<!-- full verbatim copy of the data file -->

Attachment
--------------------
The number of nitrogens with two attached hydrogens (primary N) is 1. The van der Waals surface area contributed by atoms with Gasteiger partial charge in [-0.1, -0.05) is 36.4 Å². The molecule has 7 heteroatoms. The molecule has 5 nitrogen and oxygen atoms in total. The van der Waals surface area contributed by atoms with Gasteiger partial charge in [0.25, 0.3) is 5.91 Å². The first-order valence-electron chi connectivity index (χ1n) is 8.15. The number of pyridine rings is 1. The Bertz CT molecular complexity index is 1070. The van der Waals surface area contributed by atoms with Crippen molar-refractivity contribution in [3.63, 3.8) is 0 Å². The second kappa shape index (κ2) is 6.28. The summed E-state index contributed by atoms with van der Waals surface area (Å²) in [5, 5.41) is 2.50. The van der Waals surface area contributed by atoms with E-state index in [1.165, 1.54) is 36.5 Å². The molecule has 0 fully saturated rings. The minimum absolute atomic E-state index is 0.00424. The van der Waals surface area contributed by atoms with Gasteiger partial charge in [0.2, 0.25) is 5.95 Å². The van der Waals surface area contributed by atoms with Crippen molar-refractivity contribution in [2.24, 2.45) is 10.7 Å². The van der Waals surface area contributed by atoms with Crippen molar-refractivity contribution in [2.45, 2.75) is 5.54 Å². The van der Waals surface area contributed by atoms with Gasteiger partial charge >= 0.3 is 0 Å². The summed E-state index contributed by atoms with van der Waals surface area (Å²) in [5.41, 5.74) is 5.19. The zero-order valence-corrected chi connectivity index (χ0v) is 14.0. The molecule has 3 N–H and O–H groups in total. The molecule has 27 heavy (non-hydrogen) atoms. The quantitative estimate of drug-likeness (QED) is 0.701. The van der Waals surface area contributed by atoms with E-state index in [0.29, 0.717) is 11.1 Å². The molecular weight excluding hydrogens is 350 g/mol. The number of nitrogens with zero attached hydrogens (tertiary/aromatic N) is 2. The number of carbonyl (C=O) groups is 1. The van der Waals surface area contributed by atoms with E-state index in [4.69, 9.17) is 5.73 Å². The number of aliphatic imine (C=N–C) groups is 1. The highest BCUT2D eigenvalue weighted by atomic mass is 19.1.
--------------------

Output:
The number of nitrogens with two attached hydrogens (primary N) is 1. The van der Waals surface area contributed by atoms with Gasteiger partial charge in [-0.1, -0.05) is 36.4 Å². The molecule has 7 heteroatoms. The molecule has 5 nitrogen and oxygen atoms in total. The van der Waals surface area contributed by atoms with Gasteiger partial charge in [0.25, 0.3) is 5.91 Å². The first-order valence-electron chi connectivity index (χ1n) is 8.15. The number of pyridine rings is 1. The Bertz CT molecular complexity index is 1070. The van der Waals surface area contributed by atoms with Crippen molar-refractivity contribution in [3.63, 3.8) is 0 Å². The second kappa shape index (κ2) is 6.28. The summed E-state index contributed by atoms with van der Waals surface area (Å²) in [5, 5.41) is 2.50. The van der Waals surface area contributed by atoms with E-state index in [1.165, 1.54) is 36.5 Å². The molecule has 0 fully saturated rings. The minimum absolute atomic E-state index is 0.00424. The van der Waals surface area contributed by atoms with Gasteiger partial charge in [0.2, 0.25) is 5.95 Å². The van der Waals surface area contributed by atoms with Crippen molar-refractivity contribution in [2.24, 2.45) is 10.7 Å². The van der Waals surface area contributed by atoms with Crippen molar-refractivity contribution in [2.45, 2.75) is 5.54 Å². The van der Waals surface area contributed by atoms with Gasteiger partial charge >= 0.3 is 0 Å². The summed E-state index contributed by atoms with van der Waals surface area (Å²) in [5.41, 5.74) is 5.19. The zero-order valence-corrected chi connectivity index (χ0v) is 14.0. The molecule has 3 N–H and O–H groups in total. The molecule has 27 heavy (non-hydrogen) atoms. The quantitative estimate of drug-likeness (QED) is 0.701. The van der Waals surface area contributed by atoms with E-state index in [0.29, 0.717) is 11.1 Å². The molecular weight excluding hydrogens is 350 g/mol. The number of nitrogens with zero attached hydrogens (tertiary/aromatic N) is 2. The number of carbonyl (C=O) groups is 1. The van der Waals surface area contributed by atoms with E-state index in [4.69, 9.17) is 5.73 Å². The number of aliphatic imine (C=N–C) groups is 1. The highest BCUT2D eigenvalue weighted by atomic mass is 19.1.